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HPV vaccination tied to lower risk of invasive cervical cancer


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Journal
New England Journal of Medicine
Reuters Health - 30/09/2020 - There's new evidence that the human papillomavirus vaccine is delivering on its promise to prevent cervical cancer.

A study of nearly 1.7 million girls and women has found that those who were vaccinated between 2006 and 2017 had a rate of cervical cancer that was half that for unvaccinated women.

After adjusting for covariates such as year, residence and parental characteristics, the research team calculated that 63% of the cancers were prevented.

The benefit was statistically significant and was particularly striking when the age of vaccination was taken into account. When it was done before age 17, vaccination appeared to prevent 88% of cervical cancer cases. Women who got it later in life, up to age 30, saw a protective rate of 53%, Dr. Paer Sparen and colleagues report in The New England Journal of Medicine.

Dr. Sparen said there had been lingering doubts about whether the vaccine "would directly protect against this cancer because nobody has shown it so far. I think we clearly show here that the vaccination protects against invasive cervical cancer, and protection is stronger if you get vaccinated at an earlier age."

The findings mean "more people should be encouraged to" be vaccinated early, Dr. Sparen, a professor at the department of medical epidemiology and biostatistics at Karolinska Institutet in Stockholm, told Reuters Health in a conference call with lead author Jiayao Lei, a researcher at the same department.

"We showed a substantial risk reduction on an individual basis. We hope our evidence would increase confidence in vaccination," Dr. Lei said.

Dr. Stephen C. Rubin, chief of the division of gynecologic oncology at Fox Chase Cancer Center in Philadelphia, who was not involved in the study, told Reuters Health by email that previous large-scale tests of HPV vaccines have proven that they prevent HPV infection, genital warts, and the cervical dysplasia that can be a precursor to cervical cancer.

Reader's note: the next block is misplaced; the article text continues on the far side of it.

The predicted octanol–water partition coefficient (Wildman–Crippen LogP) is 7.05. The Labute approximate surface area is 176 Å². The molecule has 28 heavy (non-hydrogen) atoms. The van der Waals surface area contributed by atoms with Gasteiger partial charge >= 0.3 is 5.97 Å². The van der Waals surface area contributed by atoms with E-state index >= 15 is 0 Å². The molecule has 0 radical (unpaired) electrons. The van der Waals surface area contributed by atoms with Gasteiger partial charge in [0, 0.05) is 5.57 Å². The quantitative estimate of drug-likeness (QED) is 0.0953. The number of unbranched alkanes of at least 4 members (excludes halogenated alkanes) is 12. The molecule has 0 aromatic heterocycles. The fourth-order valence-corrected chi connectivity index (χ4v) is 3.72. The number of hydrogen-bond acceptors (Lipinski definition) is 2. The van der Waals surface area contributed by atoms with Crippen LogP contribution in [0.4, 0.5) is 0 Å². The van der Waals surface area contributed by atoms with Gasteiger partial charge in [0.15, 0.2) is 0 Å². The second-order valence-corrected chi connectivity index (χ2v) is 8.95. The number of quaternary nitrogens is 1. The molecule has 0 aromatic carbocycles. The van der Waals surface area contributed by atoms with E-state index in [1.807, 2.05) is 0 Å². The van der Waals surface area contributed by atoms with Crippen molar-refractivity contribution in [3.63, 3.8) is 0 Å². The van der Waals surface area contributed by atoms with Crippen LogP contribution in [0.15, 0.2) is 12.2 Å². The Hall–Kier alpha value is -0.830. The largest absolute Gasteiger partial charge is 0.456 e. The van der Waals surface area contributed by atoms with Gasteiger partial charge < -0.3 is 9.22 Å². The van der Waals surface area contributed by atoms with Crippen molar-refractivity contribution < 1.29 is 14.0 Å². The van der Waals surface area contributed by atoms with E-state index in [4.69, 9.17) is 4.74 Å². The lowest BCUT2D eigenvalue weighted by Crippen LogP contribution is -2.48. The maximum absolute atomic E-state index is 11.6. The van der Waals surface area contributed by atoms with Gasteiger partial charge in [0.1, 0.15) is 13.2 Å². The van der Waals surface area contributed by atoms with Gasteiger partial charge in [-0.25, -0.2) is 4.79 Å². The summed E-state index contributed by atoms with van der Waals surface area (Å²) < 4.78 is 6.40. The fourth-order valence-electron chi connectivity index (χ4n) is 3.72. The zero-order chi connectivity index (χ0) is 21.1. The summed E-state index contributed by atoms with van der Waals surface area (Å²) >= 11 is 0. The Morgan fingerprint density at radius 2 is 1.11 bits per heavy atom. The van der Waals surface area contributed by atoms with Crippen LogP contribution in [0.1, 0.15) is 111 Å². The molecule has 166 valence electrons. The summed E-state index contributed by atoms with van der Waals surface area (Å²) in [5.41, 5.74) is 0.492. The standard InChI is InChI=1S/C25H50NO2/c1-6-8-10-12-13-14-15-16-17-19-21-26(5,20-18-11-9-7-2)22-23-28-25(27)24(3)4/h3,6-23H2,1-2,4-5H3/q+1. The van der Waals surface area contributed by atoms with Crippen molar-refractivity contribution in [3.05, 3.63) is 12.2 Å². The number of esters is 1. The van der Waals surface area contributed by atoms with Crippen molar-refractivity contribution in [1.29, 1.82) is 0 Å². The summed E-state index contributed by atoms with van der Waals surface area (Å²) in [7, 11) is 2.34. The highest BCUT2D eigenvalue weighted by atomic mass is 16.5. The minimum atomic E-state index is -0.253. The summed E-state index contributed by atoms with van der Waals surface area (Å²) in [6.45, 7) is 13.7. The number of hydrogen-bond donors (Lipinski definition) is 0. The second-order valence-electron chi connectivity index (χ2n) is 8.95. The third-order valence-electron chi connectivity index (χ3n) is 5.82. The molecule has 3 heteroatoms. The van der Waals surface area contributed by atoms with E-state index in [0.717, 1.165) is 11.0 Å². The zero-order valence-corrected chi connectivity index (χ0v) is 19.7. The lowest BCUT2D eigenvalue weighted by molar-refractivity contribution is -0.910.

The new study "extends these observations to show a profoundly reduced risk of cervical cancer itself following HPV vaccination," he said.

"HPV vaccines are truly a modern medical miracle: a vaccine that prevents cancer," said Dr. Rubin. "These results should convince all parents to have their children vaccinated."

About 124 countries and territories have national HPV immunization programs. In the United States there has been some resistance to the vaccination, driven partly by the fear that if young girls are vaccinated against a sexually transmitted disease they may be more likely to engage in sex out of wedlock. (Dr. Sparen said there's evidence to show that fear is unfounded).

The vaccine, which also protects against genital warts and precancerous lesions, has more recently been offered to boys.

Cervical cancer kills about a quarter of a million women worldwide each year.

The new findings come from two population registries in Sweden, where vaccination for girls as young as 13 began in 2006. The researchers looked at data through 2017.

There were 538 cases of invasive cervical cancer among the 1,145,112 women who were not vaccinated and just 19 among the 527,871 who were vaccinated.

"The greater risk reduction associated with younger age at initiation of vaccination is consistent with previous findings that showed a lower risk of genital warts and high-grade cervical lesions with HPV vaccination," the team writes.

"Our results also support the recommendation to administer quadrivalent HPV vaccine before exposure to HPV infection to achieve the most substantial benefit, since vaccination has no therapeutic effect against pre-existing HPV infection," they say.

All of the women in the study who were considered vaccinated had received at least one dose.

"Owing to the small number of cases of cervical cancer observed among the vaccinated women, we could not reliably estimate the association of vaccination with the risk of cervical cancer according to the number of doses of vaccine," Dr. Lei and her colleagues write.

By Gene Emery

SOURCE: https://bit.ly/365T664 The New England Journal of Medicine, online September 30, 2020.



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